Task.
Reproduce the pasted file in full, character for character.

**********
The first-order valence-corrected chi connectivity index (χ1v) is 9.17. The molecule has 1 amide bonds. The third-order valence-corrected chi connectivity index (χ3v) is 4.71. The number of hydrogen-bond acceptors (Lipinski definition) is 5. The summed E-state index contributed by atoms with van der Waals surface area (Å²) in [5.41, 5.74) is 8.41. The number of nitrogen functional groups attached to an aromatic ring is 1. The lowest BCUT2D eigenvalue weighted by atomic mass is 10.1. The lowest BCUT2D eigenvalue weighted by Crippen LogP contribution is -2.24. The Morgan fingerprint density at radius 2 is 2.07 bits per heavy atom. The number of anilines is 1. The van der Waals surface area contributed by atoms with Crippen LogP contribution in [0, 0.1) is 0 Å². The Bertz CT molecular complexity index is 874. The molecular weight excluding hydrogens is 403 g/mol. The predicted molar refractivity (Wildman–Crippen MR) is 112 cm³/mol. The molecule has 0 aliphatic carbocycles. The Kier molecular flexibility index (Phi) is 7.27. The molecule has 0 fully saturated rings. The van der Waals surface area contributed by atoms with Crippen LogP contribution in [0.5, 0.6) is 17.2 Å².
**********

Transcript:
The first-order valence-corrected chi connectivity index (χ1v) is 9.17. The molecule has 1 amide bonds. The third-order valence-corrected chi connectivity index (χ3v) is 4.71. The number of hydrogen-bond acceptors (Lipinski definition) is 5. The summed E-state index contributed by atoms with van der Waals surface area (Å²) in [5.41, 5.74) is 8.41. The number of nitrogen functional groups attached to an aromatic ring is 1. The lowest BCUT2D eigenvalue weighted by atomic mass is 10.1. The lowest BCUT2D eigenvalue weighted by Crippen LogP contribution is -2.24. The Morgan fingerprint density at radius 2 is 2.07 bits per heavy atom. The number of anilines is 1. The van der Waals surface area contributed by atoms with Crippen LogP contribution in [0, 0.1) is 0 Å². The Bertz CT molecular complexity index is 874. The molecular weight excluding hydrogens is 403 g/mol. The predicted molar refractivity (Wildman–Crippen MR) is 112 cm³/mol. The molecule has 0 aliphatic carbocycles. The Kier molecular flexibility index (Phi) is 7.27. The molecule has 0 fully saturated rings. The van der Waals surface area contributed by atoms with Crippen LogP contribution in [0.5, 0.6) is 17.2 Å².